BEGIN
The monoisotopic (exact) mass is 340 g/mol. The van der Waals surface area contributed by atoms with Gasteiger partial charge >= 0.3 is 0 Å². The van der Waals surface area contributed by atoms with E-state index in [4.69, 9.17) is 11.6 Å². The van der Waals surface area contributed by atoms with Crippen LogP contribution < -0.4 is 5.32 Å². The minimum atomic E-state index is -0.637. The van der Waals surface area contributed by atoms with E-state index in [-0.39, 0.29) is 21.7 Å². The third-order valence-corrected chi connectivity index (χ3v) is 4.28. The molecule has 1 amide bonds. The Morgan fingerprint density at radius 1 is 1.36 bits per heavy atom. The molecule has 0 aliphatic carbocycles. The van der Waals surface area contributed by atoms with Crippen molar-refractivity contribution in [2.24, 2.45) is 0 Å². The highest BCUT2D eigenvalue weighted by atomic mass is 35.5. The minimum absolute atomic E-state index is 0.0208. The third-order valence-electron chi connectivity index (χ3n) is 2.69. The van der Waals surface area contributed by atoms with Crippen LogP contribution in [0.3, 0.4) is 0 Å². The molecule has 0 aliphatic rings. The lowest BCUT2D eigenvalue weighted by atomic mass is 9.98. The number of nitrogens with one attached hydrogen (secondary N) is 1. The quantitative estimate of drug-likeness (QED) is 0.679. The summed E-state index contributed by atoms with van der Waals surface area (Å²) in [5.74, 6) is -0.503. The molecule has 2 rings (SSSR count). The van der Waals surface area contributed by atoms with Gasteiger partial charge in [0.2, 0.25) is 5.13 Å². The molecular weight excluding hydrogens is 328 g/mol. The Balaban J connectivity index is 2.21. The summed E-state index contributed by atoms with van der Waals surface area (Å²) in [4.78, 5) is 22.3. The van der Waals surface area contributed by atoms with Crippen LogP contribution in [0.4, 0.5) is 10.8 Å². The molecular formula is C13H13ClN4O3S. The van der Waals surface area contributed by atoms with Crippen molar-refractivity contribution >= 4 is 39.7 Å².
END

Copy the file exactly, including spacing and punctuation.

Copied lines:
The monoisotopic (exact) mass is 340 g/mol. The van der Waals surface area contributed by atoms with Gasteiger partial charge >= 0.3 is 0 Å². The van der Waals surface area contributed by atoms with E-state index in [4.69, 9.17) is 11.6 Å². The van der Waals surface area contributed by atoms with Crippen LogP contribution < -0.4 is 5.32 Å². The minimum atomic E-state index is -0.637. The van der Waals surface area contributed by atoms with E-state index in [-0.39, 0.29) is 21.7 Å². The third-order valence-corrected chi connectivity index (χ3v) is 4.28. The molecule has 1 amide bonds. The Morgan fingerprint density at radius 1 is 1.36 bits per heavy atom. The molecule has 0 aliphatic carbocycles. The van der Waals surface area contributed by atoms with Crippen molar-refractivity contribution in [2.24, 2.45) is 0 Å². The highest BCUT2D eigenvalue weighted by atomic mass is 35.5. The minimum absolute atomic E-state index is 0.0208. The third-order valence-electron chi connectivity index (χ3n) is 2.69. The van der Waals surface area contributed by atoms with Crippen LogP contribution in [0.3, 0.4) is 0 Å². The molecule has 0 aliphatic rings. The lowest BCUT2D eigenvalue weighted by atomic mass is 9.98. The number of nitrogens with one attached hydrogen (secondary N) is 1. The quantitative estimate of drug-likeness (QED) is 0.679. The summed E-state index contributed by atoms with van der Waals surface area (Å²) in [5.74, 6) is -0.503. The molecule has 2 rings (SSSR count). The van der Waals surface area contributed by atoms with Gasteiger partial charge in [0.2, 0.25) is 5.13 Å². The molecular weight excluding hydrogens is 328 g/mol. The Balaban J connectivity index is 2.21. The summed E-state index contributed by atoms with van der Waals surface area (Å²) in [4.78, 5) is 22.3. The van der Waals surface area contributed by atoms with Crippen LogP contribution in [0.4, 0.5) is 10.8 Å². The molecular formula is C13H13ClN4O3S. The van der Waals surface area contributed by atoms with Crippen molar-refractivity contribution >= 4 is 39.7 Å².